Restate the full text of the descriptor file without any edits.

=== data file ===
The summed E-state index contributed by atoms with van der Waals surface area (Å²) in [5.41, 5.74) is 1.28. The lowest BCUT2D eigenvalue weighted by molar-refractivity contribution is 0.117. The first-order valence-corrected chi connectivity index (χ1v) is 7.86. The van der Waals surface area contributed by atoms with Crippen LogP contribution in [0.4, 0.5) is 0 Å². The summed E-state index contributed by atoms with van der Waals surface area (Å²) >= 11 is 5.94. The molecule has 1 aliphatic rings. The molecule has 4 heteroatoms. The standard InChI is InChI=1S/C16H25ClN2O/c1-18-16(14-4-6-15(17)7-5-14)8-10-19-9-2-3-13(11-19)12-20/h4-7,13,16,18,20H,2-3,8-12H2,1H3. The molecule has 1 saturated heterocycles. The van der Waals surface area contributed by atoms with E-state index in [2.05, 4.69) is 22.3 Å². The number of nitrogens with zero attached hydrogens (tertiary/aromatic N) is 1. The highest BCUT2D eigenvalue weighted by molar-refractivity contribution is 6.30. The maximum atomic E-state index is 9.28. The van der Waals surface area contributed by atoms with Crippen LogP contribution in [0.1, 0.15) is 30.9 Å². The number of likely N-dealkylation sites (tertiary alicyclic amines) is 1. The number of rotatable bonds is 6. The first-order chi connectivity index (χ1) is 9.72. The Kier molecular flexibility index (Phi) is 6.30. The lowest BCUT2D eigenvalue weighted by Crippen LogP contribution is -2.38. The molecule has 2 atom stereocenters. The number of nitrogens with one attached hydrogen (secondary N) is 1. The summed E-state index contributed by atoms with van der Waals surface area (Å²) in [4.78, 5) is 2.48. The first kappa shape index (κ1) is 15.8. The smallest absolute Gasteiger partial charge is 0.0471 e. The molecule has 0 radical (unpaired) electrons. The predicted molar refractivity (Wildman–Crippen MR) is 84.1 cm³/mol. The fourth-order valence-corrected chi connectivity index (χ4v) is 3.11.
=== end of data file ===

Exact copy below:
The summed E-state index contributed by atoms with van der Waals surface area (Å²) in [5.41, 5.74) is 1.28. The lowest BCUT2D eigenvalue weighted by molar-refractivity contribution is 0.117. The first-order valence-corrected chi connectivity index (χ1v) is 7.86. The van der Waals surface area contributed by atoms with Crippen LogP contribution in [0.4, 0.5) is 0 Å². The summed E-state index contributed by atoms with van der Waals surface area (Å²) >= 11 is 5.94. The molecule has 1 aliphatic rings. The molecule has 4 heteroatoms. The standard InChI is InChI=1S/C16H25ClN2O/c1-18-16(14-4-6-15(17)7-5-14)8-10-19-9-2-3-13(11-19)12-20/h4-7,13,16,18,20H,2-3,8-12H2,1H3. The molecule has 1 saturated heterocycles. The van der Waals surface area contributed by atoms with E-state index in [2.05, 4.69) is 22.3 Å². The number of nitrogens with zero attached hydrogens (tertiary/aromatic N) is 1. The highest BCUT2D eigenvalue weighted by molar-refractivity contribution is 6.30. The maximum atomic E-state index is 9.28. The van der Waals surface area contributed by atoms with Crippen LogP contribution in [0.1, 0.15) is 30.9 Å². The number of likely N-dealkylation sites (tertiary alicyclic amines) is 1. The number of rotatable bonds is 6. The first-order chi connectivity index (χ1) is 9.72. The Kier molecular flexibility index (Phi) is 6.30. The lowest BCUT2D eigenvalue weighted by Crippen LogP contribution is -2.38. The molecule has 2 atom stereocenters. The number of nitrogens with one attached hydrogen (secondary N) is 1. The summed E-state index contributed by atoms with van der Waals surface area (Å²) in [4.78, 5) is 2.48. The first kappa shape index (κ1) is 15.8. The smallest absolute Gasteiger partial charge is 0.0471 e. The molecule has 0 radical (unpaired) electrons. The predicted molar refractivity (Wildman–Crippen MR) is 84.1 cm³/mol. The fourth-order valence-corrected chi connectivity index (χ4v) is 3.11.